Cory Turner

Cory Turner reports and edits for the NPR Ed team. He's helped lead several of the team's signature reporting projects, including "The Truth About America's Graduation Rate" (2015), the groundbreaking "School Money" series (2016), "Raising Kings: A Year Of Love And Struggle At Ron Brown College Prep" (2017), and the NPR Life Kit parenting podcast with Sesame Workshop (2019). His year-long investigation with NPR's Chris Arnold, "The Trouble With TEACH Grants" (2018), led the U.S. Department of Education to change the rules of a troubled federal grant program that had unfairly hurt thousands of teachers.

Before coming to NPR Ed, Cory stuck his head inside the mouth of a shark and spent five years as Senior Editor of All Things Considered. His life at NPR began in 2004 with a two-week assignment booking for The Tavis Smiley Show.

In 2000, Cory earned a master's in screenwriting from the University of Southern California and spent several years reading gas meters for the So. Cal. Gas Company. He was only bitten by one dog, a Lhasa Apso, and wrote a bank heist movie you've never seen.

Back in May, school funding experts predicted a looming financial disaster for the nation's K-12 schools.

"I think we're about to see a school funding crisis unlike anything we have ever seen in modern history," warned Rebecca Sibilia, the founder of EdBuild, a school finance advocacy organization. "We are looking at devastation that we could not have imagined ... a year ago."

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MICHEL MARTIN, HOST:

Monday, Sept. 21, was supposed to mark the start of in-person classes for New York City's 1.1 million public school students. It was the only big-city district planning to start the school year in person. But with just four days to go, Mayor Bill de Blasio (D) announced that only the youngest students, in 3-K and Pre-K, and those with significant special needs, would be coming back on Sept. 21. The rest of the students will phase in by grade level between through Oct. 1.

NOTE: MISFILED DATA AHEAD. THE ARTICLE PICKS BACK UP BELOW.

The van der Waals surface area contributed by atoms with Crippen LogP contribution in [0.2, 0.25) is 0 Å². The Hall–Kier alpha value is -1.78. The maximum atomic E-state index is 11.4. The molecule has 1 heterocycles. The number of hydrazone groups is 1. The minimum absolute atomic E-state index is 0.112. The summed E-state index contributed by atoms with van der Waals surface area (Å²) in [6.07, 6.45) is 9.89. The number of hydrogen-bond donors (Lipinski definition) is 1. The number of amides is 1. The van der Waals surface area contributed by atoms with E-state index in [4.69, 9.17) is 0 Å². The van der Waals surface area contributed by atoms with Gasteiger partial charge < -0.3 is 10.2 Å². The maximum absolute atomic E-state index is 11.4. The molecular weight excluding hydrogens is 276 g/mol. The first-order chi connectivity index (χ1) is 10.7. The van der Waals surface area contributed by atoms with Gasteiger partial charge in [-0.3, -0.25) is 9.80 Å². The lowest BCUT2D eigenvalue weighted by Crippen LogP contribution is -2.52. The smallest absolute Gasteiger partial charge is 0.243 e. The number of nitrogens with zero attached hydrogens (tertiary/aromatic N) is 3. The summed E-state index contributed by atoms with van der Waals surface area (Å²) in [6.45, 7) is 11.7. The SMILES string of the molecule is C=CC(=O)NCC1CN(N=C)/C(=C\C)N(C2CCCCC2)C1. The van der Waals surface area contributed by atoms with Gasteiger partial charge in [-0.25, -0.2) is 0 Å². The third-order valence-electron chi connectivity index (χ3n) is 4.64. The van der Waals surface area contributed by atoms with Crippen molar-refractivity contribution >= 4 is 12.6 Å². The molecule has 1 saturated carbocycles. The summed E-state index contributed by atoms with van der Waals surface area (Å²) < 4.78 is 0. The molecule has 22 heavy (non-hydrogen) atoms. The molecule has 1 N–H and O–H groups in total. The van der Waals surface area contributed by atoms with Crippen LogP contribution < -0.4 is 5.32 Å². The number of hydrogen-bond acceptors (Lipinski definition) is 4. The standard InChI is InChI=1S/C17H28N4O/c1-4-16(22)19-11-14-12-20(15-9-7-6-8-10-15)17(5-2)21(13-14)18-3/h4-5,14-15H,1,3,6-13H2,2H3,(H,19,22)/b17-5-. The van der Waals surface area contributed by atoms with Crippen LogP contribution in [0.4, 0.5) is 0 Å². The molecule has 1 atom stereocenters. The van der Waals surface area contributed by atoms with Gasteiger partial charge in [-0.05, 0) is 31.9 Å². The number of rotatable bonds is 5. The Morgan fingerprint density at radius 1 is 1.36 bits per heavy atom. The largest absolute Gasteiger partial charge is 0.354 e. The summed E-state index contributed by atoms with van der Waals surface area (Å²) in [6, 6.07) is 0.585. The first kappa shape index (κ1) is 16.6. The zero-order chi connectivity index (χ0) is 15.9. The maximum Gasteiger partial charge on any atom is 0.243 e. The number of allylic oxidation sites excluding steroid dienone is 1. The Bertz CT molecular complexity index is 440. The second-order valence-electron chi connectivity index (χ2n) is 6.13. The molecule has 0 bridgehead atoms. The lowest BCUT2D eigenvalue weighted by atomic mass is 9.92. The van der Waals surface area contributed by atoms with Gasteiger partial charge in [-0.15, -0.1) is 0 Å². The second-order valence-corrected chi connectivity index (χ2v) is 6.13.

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A controversial rule backed by U.S. Education Secretary Betsy DeVos, and meant to reroute millions of dollars in coronavirus aid to K-12 private school students, has been shut down, at least temporarily.

The U.S. Education Department announced Wednesday that the rule is no longer in effect after a federal judge determined that the department had not only "acted beyond its authority" but misinterpreted the will of Congress.

Six months into schools' pandemic-driven experiment in distance learning, much has been said (and debated) about whether children are learning. But the more urgent question, for the more than 30 million kids who depend on U.S. schools for free or reduced-price meals, is this:

Are they eating?

The answer, based on recent data and interviews with school nutrition leaders and anti-hunger advocates across the country, is alarming.

For Sarah McLaren, who lives in a suburb of Minneapolis, talking about the spring is painful. Her daughter, a rising fourth-grader, struggles with auditory processing and receives special education services. But McLaren says her daughter had trouble keeping up with teachers on an iPad because the instruction was almost all talk.

"They'd tell her, 'Look at this problem, look at that problem. No, show me your worksheet,' " McLaren remembers. "The teachers were doing the best they could, but all those rapid verbal directions just overwhelmed her."

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DAVID GREENE, HOST:

At least 97,000 children tested positive for COVID-19 during the last two weeks of July, according to a new report by the American Academy of Pediatrics and the Children's Hospital Association. The increase represents a 40% surge in the nation's cumulative total of child cases.

At least 97,000 children tested positive for the coronavirus during the last two weeks of July, according to a new review of state-level data by the American Academy of Pediatrics and Children's Hospital Association. The increase represents a 40% surge in the nation's cumulative total of child cases.

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